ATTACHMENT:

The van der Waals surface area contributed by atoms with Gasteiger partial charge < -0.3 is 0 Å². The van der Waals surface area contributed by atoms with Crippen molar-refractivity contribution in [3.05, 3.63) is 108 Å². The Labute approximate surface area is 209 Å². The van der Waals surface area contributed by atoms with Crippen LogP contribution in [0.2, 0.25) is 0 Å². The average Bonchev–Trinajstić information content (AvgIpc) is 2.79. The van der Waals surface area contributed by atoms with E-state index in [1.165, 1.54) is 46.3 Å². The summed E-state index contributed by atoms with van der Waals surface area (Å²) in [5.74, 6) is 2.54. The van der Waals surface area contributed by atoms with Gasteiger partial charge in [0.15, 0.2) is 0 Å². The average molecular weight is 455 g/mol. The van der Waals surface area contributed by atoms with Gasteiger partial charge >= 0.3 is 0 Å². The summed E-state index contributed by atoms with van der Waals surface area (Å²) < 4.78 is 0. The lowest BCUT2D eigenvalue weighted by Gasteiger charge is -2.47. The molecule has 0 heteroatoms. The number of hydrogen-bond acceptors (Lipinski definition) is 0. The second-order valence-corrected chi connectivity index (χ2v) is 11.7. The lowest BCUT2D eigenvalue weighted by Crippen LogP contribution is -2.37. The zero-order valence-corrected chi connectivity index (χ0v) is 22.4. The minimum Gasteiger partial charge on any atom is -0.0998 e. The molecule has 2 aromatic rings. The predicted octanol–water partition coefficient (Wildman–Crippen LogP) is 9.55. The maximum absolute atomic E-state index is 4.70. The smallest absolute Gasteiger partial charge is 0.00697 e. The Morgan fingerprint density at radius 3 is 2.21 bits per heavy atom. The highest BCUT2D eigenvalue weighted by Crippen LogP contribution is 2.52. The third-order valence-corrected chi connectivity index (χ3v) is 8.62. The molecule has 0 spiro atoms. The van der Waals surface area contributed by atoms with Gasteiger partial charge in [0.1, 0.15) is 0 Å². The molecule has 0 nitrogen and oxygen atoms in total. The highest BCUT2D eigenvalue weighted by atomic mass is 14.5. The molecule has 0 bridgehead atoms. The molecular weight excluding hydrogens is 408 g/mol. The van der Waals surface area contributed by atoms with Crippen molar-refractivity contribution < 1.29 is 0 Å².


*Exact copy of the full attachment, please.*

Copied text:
The van der Waals surface area contributed by atoms with Gasteiger partial charge < -0.3 is 0 Å². The van der Waals surface area contributed by atoms with Crippen molar-refractivity contribution in [3.05, 3.63) is 108 Å². The Labute approximate surface area is 209 Å². The van der Waals surface area contributed by atoms with Crippen LogP contribution in [0.2, 0.25) is 0 Å². The average Bonchev–Trinajstić information content (AvgIpc) is 2.79. The van der Waals surface area contributed by atoms with E-state index in [1.165, 1.54) is 46.3 Å². The summed E-state index contributed by atoms with van der Waals surface area (Å²) in [5.74, 6) is 2.54. The van der Waals surface area contributed by atoms with Gasteiger partial charge in [0.15, 0.2) is 0 Å². The average molecular weight is 455 g/mol. The van der Waals surface area contributed by atoms with Gasteiger partial charge >= 0.3 is 0 Å². The summed E-state index contributed by atoms with van der Waals surface area (Å²) < 4.78 is 0. The lowest BCUT2D eigenvalue weighted by Gasteiger charge is -2.47. The molecule has 0 heteroatoms. The number of hydrogen-bond acceptors (Lipinski definition) is 0. The second-order valence-corrected chi connectivity index (χ2v) is 11.7. The lowest BCUT2D eigenvalue weighted by Crippen LogP contribution is -2.37. The zero-order valence-corrected chi connectivity index (χ0v) is 22.4. The minimum Gasteiger partial charge on any atom is -0.0998 e. The molecule has 2 aromatic rings. The predicted octanol–water partition coefficient (Wildman–Crippen LogP) is 9.55. The maximum absolute atomic E-state index is 4.70. The smallest absolute Gasteiger partial charge is 0.00697 e. The Morgan fingerprint density at radius 3 is 2.21 bits per heavy atom. The highest BCUT2D eigenvalue weighted by Crippen LogP contribution is 2.52. The third-order valence-corrected chi connectivity index (χ3v) is 8.62. The molecule has 0 spiro atoms. The van der Waals surface area contributed by atoms with Gasteiger partial charge in [0.1, 0.15) is 0 Å². The molecule has 0 nitrogen and oxygen atoms in total. The highest BCUT2D eigenvalue weighted by atomic mass is 14.5. The molecule has 0 bridgehead atoms. The molecular weight excluding hydrogens is 408 g/mol. The van der Waals surface area contributed by atoms with Crippen molar-refractivity contribution < 1.29 is 0 Å².